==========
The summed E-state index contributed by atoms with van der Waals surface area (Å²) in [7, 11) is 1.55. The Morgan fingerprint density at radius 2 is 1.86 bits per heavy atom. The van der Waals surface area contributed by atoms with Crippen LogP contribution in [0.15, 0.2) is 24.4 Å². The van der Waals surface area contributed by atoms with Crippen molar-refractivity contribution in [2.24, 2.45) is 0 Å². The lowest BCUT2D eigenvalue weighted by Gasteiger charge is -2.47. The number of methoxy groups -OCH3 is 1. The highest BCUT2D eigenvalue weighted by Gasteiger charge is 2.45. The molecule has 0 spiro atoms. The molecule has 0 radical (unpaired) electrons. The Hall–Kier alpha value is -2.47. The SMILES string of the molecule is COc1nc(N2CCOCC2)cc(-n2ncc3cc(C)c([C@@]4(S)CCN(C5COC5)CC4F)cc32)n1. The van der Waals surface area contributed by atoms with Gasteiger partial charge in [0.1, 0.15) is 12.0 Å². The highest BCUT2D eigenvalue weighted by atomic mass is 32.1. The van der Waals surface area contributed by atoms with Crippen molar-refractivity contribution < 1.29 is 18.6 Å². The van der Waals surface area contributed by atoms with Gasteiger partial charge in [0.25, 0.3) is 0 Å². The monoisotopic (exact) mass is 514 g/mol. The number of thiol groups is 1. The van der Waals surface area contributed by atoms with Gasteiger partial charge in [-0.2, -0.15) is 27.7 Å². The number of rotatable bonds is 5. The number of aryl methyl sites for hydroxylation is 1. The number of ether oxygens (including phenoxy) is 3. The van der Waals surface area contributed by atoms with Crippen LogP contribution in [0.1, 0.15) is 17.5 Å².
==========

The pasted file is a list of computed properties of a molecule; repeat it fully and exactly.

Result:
The summed E-state index contributed by atoms with van der Waals surface area (Å²) in [7, 11) is 1.55. The Morgan fingerprint density at radius 2 is 1.86 bits per heavy atom. The van der Waals surface area contributed by atoms with Crippen LogP contribution in [0.15, 0.2) is 24.4 Å². The van der Waals surface area contributed by atoms with Crippen molar-refractivity contribution in [2.24, 2.45) is 0 Å². The lowest BCUT2D eigenvalue weighted by Gasteiger charge is -2.47. The number of methoxy groups -OCH3 is 1. The highest BCUT2D eigenvalue weighted by Gasteiger charge is 2.45. The molecule has 0 spiro atoms. The molecule has 0 radical (unpaired) electrons. The Hall–Kier alpha value is -2.47. The SMILES string of the molecule is COc1nc(N2CCOCC2)cc(-n2ncc3cc(C)c([C@@]4(S)CCN(C5COC5)CC4F)cc32)n1. The van der Waals surface area contributed by atoms with Gasteiger partial charge in [0.1, 0.15) is 12.0 Å². The highest BCUT2D eigenvalue weighted by atomic mass is 32.1. The van der Waals surface area contributed by atoms with Crippen molar-refractivity contribution < 1.29 is 18.6 Å². The van der Waals surface area contributed by atoms with Gasteiger partial charge in [0.25, 0.3) is 0 Å². The monoisotopic (exact) mass is 514 g/mol. The number of thiol groups is 1. The van der Waals surface area contributed by atoms with Gasteiger partial charge in [-0.2, -0.15) is 27.7 Å². The number of rotatable bonds is 5. The number of aryl methyl sites for hydroxylation is 1. The number of ether oxygens (including phenoxy) is 3. The van der Waals surface area contributed by atoms with Crippen LogP contribution in [0.1, 0.15) is 17.5 Å².